Tom Joyner: managing the transition in Wales.

INCUMBENT OPERATOR Arriva has withdrawn from the procurement process for the next Wales and Borders franchise. It announced its decision on the day Tom Joyner took up his post as managing director of Arriva Trains Wales.

Arriva offered no explanation for its withdrawal but said the decision had not been easy. The Welsh Government’s Transport for Wales company, which is managing the procurement of an Operator and Development Partner (ODP), said Arriva decided to pull out for its ‘own commercial reasons’.

The Welsh Government seeks to take control of the Core Valley Lines, north of Cardiff, from Network Rail and to give the ODP responsibility for operating, maintaining and enhancing the infrastructure, with electrification and conversion to light rail among the possibilities.

A separate Core Valley Lines contract was considered initially.

Bidders for the ODP contract have partnered with civil engineering companies; Costain had partnered with Arriva. The remaining bidders are KeolisAmey, Abellio with Carillion and MTR with BAM Nuttall. Final bids will be submitted by the end of 2017. The 15-year contract is due to begin when ATW’s franchise ends in October.

Mr Joyner had shadowed Ian Bullock, who has moved to Arriva Group, for several weeks before taking over as managing director on 30 October. One of his first tasks was to reassure ATW staff, now that a change of employer is certain.

‘The railway is great at throwing challenges our way’ he tells Modern Railways. ‘Ultimately, it’s a leadership challenge, to lead our people through this period of change.’

He recalls his time as business director for Silverlink Metro in its last two years. Ageing Class 313 units and jaded infrastructure served some challenging areas, with growth not factored in to the franchise. ‘It was a really great place to work. One of my roles was to improve the standards while we were preparing things for London Overground to take over.’

His analogy with ATW’s endgame extends to the successor franchise. ‘The Overground was transformational’, he says. ‘That’s one of the reasons devolution in Wales is so attractive.’


ATW is working on two major projects before handing over the baton. It is preparing for hourly services between Chester and Liverpool, via the Halton Curve, which will commence a couple of months after ATW’s franchise ends, at the earliest. ‘We’re recruiting drivers, doing the risk assessments and getting the route guides ready’ says Mr Joyner.

ATW is also preparing to introduce 5x4-car Class 769 units, former Thameslink Class 319 EMUs fitted with diesel engines.

ATW will have a few months’ use of the ‘769s’ from their expected introduction in the summer. ‘If there are any questions about Arriva’s commitment, we’re investing £1 million into those units in the last year of the franchise. It has been a great piece of partnership working between Arriva and the Welsh Government’ says Mr Joyner.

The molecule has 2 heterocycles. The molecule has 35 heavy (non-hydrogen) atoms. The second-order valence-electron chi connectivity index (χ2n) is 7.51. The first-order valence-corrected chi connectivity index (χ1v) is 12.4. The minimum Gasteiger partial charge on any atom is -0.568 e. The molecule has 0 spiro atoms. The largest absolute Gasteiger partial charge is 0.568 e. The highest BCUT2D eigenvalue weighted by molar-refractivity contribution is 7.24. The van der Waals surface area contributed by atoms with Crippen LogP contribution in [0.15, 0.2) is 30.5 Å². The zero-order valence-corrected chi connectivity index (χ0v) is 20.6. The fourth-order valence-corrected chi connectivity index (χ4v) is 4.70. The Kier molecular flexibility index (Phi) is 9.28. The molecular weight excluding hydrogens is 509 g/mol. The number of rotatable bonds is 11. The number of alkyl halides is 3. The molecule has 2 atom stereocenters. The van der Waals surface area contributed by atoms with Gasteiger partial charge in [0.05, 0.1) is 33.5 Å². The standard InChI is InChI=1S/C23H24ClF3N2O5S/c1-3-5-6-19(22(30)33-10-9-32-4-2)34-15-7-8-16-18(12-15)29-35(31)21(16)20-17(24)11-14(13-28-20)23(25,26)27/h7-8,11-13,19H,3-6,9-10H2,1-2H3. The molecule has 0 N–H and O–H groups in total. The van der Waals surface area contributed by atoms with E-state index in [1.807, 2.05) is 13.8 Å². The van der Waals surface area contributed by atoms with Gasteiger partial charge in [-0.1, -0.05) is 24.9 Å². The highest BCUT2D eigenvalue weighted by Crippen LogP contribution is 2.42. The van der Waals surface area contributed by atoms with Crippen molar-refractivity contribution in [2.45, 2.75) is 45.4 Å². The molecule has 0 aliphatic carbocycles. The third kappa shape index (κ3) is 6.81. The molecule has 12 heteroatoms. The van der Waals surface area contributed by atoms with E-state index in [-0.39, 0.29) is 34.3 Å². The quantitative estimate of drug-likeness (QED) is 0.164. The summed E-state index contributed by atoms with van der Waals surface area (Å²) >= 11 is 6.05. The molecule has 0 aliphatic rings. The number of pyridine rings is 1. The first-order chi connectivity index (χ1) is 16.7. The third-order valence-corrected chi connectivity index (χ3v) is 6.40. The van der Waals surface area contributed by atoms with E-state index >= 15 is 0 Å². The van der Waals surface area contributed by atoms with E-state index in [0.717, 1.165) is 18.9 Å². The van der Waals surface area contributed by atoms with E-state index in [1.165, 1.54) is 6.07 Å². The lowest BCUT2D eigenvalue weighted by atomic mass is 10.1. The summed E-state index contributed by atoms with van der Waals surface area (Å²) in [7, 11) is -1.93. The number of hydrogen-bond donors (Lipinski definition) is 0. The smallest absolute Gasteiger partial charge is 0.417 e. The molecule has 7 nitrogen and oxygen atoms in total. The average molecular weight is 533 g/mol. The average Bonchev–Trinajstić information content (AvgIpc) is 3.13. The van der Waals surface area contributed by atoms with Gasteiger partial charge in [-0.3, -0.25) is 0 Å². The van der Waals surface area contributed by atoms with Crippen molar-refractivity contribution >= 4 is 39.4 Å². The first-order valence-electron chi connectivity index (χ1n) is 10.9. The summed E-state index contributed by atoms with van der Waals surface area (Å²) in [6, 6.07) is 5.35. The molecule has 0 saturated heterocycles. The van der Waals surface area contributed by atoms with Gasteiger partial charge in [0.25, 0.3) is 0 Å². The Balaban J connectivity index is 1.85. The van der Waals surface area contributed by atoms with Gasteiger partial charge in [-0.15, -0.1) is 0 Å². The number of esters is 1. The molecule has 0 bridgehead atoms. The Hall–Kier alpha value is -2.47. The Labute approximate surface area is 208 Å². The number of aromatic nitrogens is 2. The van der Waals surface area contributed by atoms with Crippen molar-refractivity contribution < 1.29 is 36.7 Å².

Currently ATW is working out the best routes on which to deploy ‘769s’. The Valley Lines are prime candidates, but not necessarily all of the Valley Lines. Mr Joyner said ATW had invested in training almost all train crew to work all the operator’s DMU types. However, only a small percentage could be trained for ‘769s’ in the time available.

He draws another analogy from his varied railway career.

‘In London Midland, when we lost the “321s” during a short franchise extension, the only replacement units available were “319s”. We moved from 200 drivers and 200 conductors who signed “321s” to 30 drivers and 30 conductors who signed “319s”. Our ability to step crew up and down was gone.’ Deploying the ‘769s’ over a variety of routes would increase the risk of similar difficulties in South Wales, and Mr Joyner said it was important to do what would be best for customers.

From 2011 to 2013, Mr Joyner worked for Network Rail on future systems, visiting Machynlleth during implementation of the UK’s pilot deployment of European signalling and control. He paid tribute to the ATW and Network Rail staff who made the project work. ‘To prove the concept of ETCS Level 2 has been a positive experience for the railway.’

Since Automatic Route Setting was introduced across Cardiff last winter, there have been cases of inconvenient platform changes.

On a Saturday morning in October, for example, passengers awaiting a train to Holyhead were moved three times between platforms 1 and 0 at Cardiff Central, passing through the gateline each time. Mr Joyner said: ‘No ARS system works perfectly at the start. There needs to be some rewriting of the software. I’ve been to the Wales control centre a couple of times. From what I’ve seen, I’m impressed with the Network Rail Wales team. They’ve done a good job of making changes to ARS. I’ve also seen that they put the customer first and consider the impact on customers on the platform.’ Rhodri Clark